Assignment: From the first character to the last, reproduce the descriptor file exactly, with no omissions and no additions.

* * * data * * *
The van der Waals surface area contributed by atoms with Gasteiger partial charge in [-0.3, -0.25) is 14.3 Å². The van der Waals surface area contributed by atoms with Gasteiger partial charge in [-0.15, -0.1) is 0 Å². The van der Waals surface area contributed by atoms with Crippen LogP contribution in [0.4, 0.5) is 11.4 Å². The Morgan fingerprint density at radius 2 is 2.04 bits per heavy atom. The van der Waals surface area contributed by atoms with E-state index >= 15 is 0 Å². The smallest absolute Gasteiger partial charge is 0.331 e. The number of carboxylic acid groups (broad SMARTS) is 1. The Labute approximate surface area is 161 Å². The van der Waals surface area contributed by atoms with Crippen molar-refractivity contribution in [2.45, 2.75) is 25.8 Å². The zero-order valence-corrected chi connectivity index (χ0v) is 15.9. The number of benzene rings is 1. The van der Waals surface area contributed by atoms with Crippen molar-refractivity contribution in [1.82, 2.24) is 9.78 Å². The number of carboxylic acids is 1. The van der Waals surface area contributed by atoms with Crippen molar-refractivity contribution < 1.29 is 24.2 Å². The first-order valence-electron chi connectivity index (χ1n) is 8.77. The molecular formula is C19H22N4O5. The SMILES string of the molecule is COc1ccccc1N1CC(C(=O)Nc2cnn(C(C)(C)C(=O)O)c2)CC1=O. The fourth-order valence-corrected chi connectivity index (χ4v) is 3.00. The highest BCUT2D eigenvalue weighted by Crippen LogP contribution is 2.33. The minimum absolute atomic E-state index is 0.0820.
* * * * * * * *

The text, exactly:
The van der Waals surface area contributed by atoms with Gasteiger partial charge in [-0.3, -0.25) is 14.3 Å². The van der Waals surface area contributed by atoms with Gasteiger partial charge in [-0.15, -0.1) is 0 Å². The van der Waals surface area contributed by atoms with Crippen LogP contribution in [0.4, 0.5) is 11.4 Å². The Morgan fingerprint density at radius 2 is 2.04 bits per heavy atom. The van der Waals surface area contributed by atoms with E-state index >= 15 is 0 Å². The smallest absolute Gasteiger partial charge is 0.331 e. The number of carboxylic acid groups (broad SMARTS) is 1. The Labute approximate surface area is 161 Å². The van der Waals surface area contributed by atoms with Crippen molar-refractivity contribution in [2.45, 2.75) is 25.8 Å². The zero-order valence-corrected chi connectivity index (χ0v) is 15.9. The number of benzene rings is 1. The van der Waals surface area contributed by atoms with Crippen molar-refractivity contribution in [1.82, 2.24) is 9.78 Å². The number of carboxylic acids is 1. The van der Waals surface area contributed by atoms with Crippen molar-refractivity contribution < 1.29 is 24.2 Å². The first-order valence-electron chi connectivity index (χ1n) is 8.77. The molecular formula is C19H22N4O5. The SMILES string of the molecule is COc1ccccc1N1CC(C(=O)Nc2cnn(C(C)(C)C(=O)O)c2)CC1=O. The fourth-order valence-corrected chi connectivity index (χ4v) is 3.00. The highest BCUT2D eigenvalue weighted by Crippen LogP contribution is 2.33. The minimum absolute atomic E-state index is 0.0820.